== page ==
Mr. John Harrington, Acting International Counsel at the US Department of Treasury testified today before the Senate Finance Committee on the subject of offshore tax evasion. He said the Treasury Department is very concerned about the use of offshore jurisdictions to evade U.S. tax, that there plainly have been abuses in this area, and that Treasury has been aggressively pursuing such abuse and intends to continue doing so. *”We have sought to target our efforts on the sources of abuse and avoid actions that are so blunt that they hinder the legitimate cross-border trade and investment activities, which are so critical to U.S. business and U.S. jobs. Cross-border transactions are now standard business operations, as globalization has led to increased cross-border investment opportunities.”*

Counsel Harrington spoke to a number of issues relating to the Department’s efforts, including regulatory and administrative actions and **information exchange**. On the latter, he maintained that in today’s global economy countries must be able to obtain and exchange the information needed to enforce their domestic tax laws. *”Because access to information from other countries is critically important to the full and fair enforcement of the U.S. tax laws, information exchange is a priority for the United States in its tax treaty program. “*

Mr. Harrington said information exchange is not just a bilateral issue, and that the United States has made great strides in raising international standards.

The Treasury Official pointed out that in recent years, several new TIEAs have entered into force with *”jurisdictions that have figured prominently in previously documented accounts of offshore tax evasion”.* Within the last two years alone, TIEAs have fully entered into force with the Cayman Islands, the British Virgin Islands, The Bahamas, the Netherlands Antilles, Jersey, Guernsey, and the Isle of Man. The US more recently signed a TIEA with Brazil, and the newly signed tax treaty with Belgium reportedly provides greater information exchange than previously achieved with that country.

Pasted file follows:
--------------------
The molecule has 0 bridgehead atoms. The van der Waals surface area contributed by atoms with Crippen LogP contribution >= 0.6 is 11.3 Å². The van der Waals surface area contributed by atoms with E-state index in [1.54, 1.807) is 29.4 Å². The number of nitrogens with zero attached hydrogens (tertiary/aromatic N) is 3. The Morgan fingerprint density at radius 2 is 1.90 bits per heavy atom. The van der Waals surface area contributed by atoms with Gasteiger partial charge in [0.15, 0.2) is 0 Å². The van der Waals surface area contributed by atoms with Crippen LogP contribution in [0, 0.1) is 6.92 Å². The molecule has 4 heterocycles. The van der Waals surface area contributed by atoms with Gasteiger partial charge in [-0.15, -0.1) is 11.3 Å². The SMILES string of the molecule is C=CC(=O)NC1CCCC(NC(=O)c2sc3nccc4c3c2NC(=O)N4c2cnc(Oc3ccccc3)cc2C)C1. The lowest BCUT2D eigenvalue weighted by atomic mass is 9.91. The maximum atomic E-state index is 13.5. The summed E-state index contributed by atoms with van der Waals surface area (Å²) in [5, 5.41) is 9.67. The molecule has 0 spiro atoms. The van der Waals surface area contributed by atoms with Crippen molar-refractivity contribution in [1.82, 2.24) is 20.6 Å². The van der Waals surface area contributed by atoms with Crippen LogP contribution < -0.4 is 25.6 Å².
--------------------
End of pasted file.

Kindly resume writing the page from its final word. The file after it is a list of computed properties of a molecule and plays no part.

Mr. Harrington concluded with indication that the Treasury Department is committed to improving tax compliance without unduly burdening honest taxpayers who currently meet their tax obligations. *”Tax compliance with respect to offshore transactions is an important aspect of that endeavor. By focusing on information exchange, we seek to reduce offshore tax evasion while achieving these goals.”*

**Tax Haven Myths**

The Washington-based Centre for Freedom and Prosperity Foundation notes that the Senate hearing’s witness list did not include any persons representing the interests of taxpayers, and the intent was to blame so-called tax havens for the tax gap *”Offshore jurisdictions are routinely vilified, largely because they are perceived as a threat by politicians, leftist organizations, and other advocates of bigger government and high tax rates. In almost all cases, however, attacks on these low-tax jurisdictions are either baseless or distorted.”*

To bring balance, CFP has provided a pre-release copy of a new study it says punctures some of the myths surrounding tax havens and their role in the global economy, entitled **Tax Havens: Myth Versus Reality**. *(see link below)*